Programmed cell death protein 1 (PD1) is a protein that is preferentially expressed in the body’s immune B, T and NK cells. It is a transmembrane protein that binds to other proteins known as programmed death ligand 1 (PD-L1) and programmed death ligand 2 (PD-L2), which are members of a family of co-inhibitory/co-stimulatory molecules, known as B7.
They participate in antigen presentation and are expressed by a variety of cell types. Although the molecular mechanisms of action are poorly understood, PD1 when engaged with its PD-L1/2 receptor, interferes strongly with the signal transduction of the T cell receptor (TCR). They function as a “braking system” within the immune system.
Programmed cell death 1 (PD-1, CD279, blue) immune checkpoint protein bound to programmed death-ligand 1 (PD-L1, red) protein, 3D rendering. PD-L1 is produced by tumors to suppress the immune system. Image Credit: molekuul_be / Shutterstock
PD1 consists of several parts: an extracellular binding domain that is immunoglobulin-like, a transmembrane section and a cytoplasmic domain that consists of two motifs, namely an immunoreceptor tyrosine-based switch motif (ITSM) and an immunoreceptor tyrosine-based motif (ITIM).
The ITSM and ITIM are implicated in the immunosuppressive effects of PD1. T cell functions can be enhanced by interfering with the signal transduction of PD1. This interference can be made by means, such as the use of antibody blockade, which causes potentiation of TCR signalosome signal transduction.
PD1 and T Cell Activation and Peripheral Tolerance
The immune system has an intelligent design with regards to its ability to keep self-tolerance in-check through a variety of intricate immunoregulatory networks. When T cells are called to action, their fate is determined by co-stimulatory and co-inhibitory factors regulating their activation and tolerance.
In the midst of this regulation, PD1 interacts with its PD-L1/2 ligands to send signals either directly or reversed to the cell expressing PD1 or a cell expressing its ligands, respectively.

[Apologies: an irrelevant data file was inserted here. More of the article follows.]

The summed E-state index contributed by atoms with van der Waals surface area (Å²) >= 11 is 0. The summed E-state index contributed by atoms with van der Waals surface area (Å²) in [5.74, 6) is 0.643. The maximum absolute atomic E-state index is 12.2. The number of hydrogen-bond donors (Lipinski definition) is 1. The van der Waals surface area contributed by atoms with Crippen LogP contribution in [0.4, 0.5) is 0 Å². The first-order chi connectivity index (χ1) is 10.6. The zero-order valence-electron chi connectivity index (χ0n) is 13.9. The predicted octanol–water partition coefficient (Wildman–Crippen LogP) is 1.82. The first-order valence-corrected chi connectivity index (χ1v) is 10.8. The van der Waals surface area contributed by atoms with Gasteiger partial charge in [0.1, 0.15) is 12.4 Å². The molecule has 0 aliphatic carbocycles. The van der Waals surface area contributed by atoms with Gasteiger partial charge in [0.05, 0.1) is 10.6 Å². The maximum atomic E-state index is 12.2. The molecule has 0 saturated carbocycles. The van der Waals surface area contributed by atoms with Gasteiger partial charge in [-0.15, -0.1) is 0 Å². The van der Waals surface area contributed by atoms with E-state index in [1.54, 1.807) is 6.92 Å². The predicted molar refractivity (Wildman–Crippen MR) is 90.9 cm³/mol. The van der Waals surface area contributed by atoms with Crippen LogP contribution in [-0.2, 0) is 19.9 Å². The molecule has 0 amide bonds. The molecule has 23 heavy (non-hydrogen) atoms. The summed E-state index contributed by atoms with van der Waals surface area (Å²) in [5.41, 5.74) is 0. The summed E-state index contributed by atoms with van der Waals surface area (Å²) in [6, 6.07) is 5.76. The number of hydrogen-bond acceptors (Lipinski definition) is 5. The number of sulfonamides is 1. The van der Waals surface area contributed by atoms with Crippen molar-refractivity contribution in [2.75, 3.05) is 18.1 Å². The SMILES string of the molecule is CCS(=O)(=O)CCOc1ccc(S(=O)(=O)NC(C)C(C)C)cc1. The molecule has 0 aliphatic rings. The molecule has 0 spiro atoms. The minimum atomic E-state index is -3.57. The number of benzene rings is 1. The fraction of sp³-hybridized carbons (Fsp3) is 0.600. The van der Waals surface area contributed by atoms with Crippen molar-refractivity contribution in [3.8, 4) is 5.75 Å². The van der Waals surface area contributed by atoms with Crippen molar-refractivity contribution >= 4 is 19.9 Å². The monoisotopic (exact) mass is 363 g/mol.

Under normal circumstances, PD-1 induction occurs after there is activation of T cells. This then initiates an inhibitory feedback mechanism and is necessary for diminishing the signaling cascade of the TCR, thereby preventing any excessive activation of the TCR.
The resultant inhibitory response causes arrest of the cell cycle, attenuated cytokine production and a drop in the metabolism of glucose. In addition to the aforementioned intended consequences, PD1 is vital in the promotion of regulatory T-cell development and the inhibition of self-reactive T cells, which have significant potential to be pathogenic. These are both crucial roles played by PD1 in the regulation of peripheral tolerance.
Evidence that supports PD1’s role in immune regulation is illustrated in experimental models, where mice that were PD-1 deficient developed autoimmune diseases. This evidence is important to take into account with regards to the unsolicited effects that may arise when using PD1 blockade in the treatment of human disease. Nonetheless, when compared to other related B7 family members, like CTLA4, PD1 appears to play a greater role in the fight against infectious etiologies as opposed to immunological tolerance.